We grouped the 207 tRNA-like pseudogenes identified by tRNAscan-SE into four classes: I) end-truncated tRNAs, II) insertion-disrupted tRNAs, III) ``non-maintained'' tRNAs, and IV) non-tRNA, polIII-like elements. Members of classes I and II show almost identical sequence similarity to legitimate tRNAs, with the exception of one contiguous insertion or deletion. About 16 tRNA families contained between one and three pseudogenes in these classes, most likely the result of recent and limited mutational events. Some of these predicted pseudogenes may still be functional - we cannot be certain without experimental characterization.
Class III pseudogenes appear to be derived from tRNAs, but show interspersed point mutations and single nucleotide insertions or deletions when compared to known tRNAs or other class III pseudogenes. Some of the multi-member groups of this type may be tRNA-derived SINE repetitive elements [Daniels & Deininger, 1985,Deininger, 1989]. Members of this class could almost be mistaken for legitimate tRNAs, except for the fact that they have reduced tRNA-like secondary structure, and the mechanism used by tRNA families to maintain sequence homogeneity appears to be absent. Lack of such a mechanism has allowed group members to drift by mutation independently, without evidence of structural conservation or covariation.
Figures 3.2 and 3.3 show two example alignments of class III elements. The first group of 12 pseudogenes have TTG in their anticodon positions, although comparison with a true Gln-TTG tRNA shows poor similarity (first sequence in Figure 3.2). Comparison to all other true tRNAs in C. elegans does not give any significant hits. It is formally possible this represents a tRNA family, but the lack of tRNA-like secondary structure and frequent point mutations relative to other members argues these are not functional molecules. Figure 3.3 shows another example of this type of element. The sequence in the anticodon position for this group is ATG (His). Interestingly, we found no legitimate tRNAs with this anticodon. Instead, the His-GUG is expected to read CAU codons, as per standard wobble rule [Crick, 1966]. As with the TTG pseudogenes, this group possesses weak tRNA secondary structure, as well as frequent base substitutions relative to other members in the group. We found at least three other large groups like these in our analyses.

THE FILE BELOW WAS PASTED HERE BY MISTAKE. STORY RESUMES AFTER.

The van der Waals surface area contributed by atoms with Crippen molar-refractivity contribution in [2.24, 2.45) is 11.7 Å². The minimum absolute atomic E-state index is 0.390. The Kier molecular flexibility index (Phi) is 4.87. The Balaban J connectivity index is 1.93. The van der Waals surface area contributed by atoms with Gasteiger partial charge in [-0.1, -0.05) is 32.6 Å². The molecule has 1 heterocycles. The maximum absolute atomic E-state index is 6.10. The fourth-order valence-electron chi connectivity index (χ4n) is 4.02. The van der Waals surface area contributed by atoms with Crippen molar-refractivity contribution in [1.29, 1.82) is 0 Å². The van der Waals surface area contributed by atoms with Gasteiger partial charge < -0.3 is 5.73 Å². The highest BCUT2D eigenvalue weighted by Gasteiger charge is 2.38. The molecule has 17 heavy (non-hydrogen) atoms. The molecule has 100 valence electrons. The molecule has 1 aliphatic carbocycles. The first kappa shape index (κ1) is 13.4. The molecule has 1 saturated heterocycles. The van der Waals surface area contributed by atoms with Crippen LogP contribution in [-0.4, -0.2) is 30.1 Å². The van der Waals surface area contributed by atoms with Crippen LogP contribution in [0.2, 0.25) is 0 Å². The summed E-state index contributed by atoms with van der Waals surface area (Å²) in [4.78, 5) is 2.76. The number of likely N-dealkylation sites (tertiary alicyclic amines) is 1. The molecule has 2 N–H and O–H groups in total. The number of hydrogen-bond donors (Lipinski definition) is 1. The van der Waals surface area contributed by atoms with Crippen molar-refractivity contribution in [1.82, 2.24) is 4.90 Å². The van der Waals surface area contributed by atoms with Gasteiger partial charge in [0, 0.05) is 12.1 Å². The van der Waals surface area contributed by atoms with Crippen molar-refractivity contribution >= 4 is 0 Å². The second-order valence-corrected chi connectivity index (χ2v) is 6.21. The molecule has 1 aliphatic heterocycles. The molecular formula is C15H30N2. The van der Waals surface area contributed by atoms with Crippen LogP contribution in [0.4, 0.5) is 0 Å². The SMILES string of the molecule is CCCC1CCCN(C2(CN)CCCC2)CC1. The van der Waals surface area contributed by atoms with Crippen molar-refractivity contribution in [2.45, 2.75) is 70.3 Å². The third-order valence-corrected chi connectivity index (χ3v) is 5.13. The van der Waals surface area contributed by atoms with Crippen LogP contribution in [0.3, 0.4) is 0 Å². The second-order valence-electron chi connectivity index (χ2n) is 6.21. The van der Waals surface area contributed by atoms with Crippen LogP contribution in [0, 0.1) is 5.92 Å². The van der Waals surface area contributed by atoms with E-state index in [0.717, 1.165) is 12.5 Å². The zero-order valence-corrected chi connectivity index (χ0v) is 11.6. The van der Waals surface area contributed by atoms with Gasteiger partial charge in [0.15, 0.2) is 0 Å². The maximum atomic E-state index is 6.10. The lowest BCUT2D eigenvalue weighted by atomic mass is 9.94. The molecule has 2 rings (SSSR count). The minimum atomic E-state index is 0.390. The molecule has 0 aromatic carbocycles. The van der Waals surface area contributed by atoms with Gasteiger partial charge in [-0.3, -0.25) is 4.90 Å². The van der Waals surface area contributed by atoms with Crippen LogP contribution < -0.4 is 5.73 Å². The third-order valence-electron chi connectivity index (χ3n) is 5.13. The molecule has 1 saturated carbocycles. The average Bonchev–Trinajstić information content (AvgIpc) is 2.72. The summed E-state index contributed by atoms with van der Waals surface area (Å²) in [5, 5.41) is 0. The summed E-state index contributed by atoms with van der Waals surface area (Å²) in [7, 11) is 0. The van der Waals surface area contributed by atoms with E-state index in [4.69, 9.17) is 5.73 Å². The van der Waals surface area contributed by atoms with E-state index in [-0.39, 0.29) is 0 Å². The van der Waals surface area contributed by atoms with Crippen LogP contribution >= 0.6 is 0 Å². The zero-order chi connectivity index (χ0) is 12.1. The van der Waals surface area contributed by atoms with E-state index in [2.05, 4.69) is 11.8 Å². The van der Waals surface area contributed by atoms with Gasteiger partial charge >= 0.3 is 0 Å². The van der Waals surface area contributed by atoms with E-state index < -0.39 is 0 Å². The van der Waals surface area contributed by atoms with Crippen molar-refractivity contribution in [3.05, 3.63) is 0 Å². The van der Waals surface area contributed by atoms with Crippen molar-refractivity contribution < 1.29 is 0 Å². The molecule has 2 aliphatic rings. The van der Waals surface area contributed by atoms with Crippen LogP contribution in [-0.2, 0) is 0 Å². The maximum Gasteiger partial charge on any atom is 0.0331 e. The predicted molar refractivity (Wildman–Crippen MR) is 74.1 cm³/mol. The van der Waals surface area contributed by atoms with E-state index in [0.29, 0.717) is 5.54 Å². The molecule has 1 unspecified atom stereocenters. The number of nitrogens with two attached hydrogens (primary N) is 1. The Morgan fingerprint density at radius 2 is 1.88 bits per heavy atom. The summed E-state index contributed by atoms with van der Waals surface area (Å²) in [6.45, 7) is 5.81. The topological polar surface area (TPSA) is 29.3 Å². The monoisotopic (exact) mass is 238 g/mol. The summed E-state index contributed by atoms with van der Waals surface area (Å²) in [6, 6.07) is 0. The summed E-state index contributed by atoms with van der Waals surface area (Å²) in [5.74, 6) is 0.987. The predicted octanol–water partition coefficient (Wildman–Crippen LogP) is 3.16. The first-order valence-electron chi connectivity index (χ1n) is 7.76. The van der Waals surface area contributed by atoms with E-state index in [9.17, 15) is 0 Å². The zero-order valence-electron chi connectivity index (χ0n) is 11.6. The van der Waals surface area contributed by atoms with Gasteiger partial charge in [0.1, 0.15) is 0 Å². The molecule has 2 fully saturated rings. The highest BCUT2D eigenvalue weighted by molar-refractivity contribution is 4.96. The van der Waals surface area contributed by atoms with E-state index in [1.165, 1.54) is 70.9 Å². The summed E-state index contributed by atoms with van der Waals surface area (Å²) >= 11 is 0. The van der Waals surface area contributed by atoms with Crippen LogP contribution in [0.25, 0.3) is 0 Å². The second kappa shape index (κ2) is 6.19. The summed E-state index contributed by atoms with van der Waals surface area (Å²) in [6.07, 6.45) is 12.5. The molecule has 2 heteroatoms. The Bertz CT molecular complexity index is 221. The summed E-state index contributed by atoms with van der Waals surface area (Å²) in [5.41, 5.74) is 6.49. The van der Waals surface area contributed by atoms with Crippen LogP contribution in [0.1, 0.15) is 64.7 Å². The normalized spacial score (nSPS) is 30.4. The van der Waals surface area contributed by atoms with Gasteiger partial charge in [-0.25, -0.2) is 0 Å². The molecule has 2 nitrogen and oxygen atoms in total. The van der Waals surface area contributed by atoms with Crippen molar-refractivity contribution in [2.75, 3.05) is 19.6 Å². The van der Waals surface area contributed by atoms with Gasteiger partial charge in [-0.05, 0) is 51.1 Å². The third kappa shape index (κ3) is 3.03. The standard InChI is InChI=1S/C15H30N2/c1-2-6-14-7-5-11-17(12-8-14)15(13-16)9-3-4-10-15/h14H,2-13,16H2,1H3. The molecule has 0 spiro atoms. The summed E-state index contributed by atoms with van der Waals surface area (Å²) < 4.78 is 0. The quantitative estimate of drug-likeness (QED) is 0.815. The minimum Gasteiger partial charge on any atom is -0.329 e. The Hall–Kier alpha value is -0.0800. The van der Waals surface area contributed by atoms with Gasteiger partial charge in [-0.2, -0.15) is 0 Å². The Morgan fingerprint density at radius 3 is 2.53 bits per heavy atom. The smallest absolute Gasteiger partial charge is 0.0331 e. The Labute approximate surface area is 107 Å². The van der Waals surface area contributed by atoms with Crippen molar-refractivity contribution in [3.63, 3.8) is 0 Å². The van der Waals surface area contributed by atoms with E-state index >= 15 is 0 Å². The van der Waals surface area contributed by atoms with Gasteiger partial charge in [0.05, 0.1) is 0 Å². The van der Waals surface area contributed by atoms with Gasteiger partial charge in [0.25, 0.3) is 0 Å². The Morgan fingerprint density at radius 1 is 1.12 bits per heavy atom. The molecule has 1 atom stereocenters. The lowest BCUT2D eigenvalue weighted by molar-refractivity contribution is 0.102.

Class IV pseudogenes contain strong RNA polymerase III internal promoter elements (A and B boxes), but show no recognizable similarity to other tRNAs or tRNA-like pseudogenes. Some members of class IV may in fact be unidentified pol-III transcribed RNA genes. Alternatively, these may be nonfunctional tRNAs that have drifted beyond obvious sequence similarity with their original families.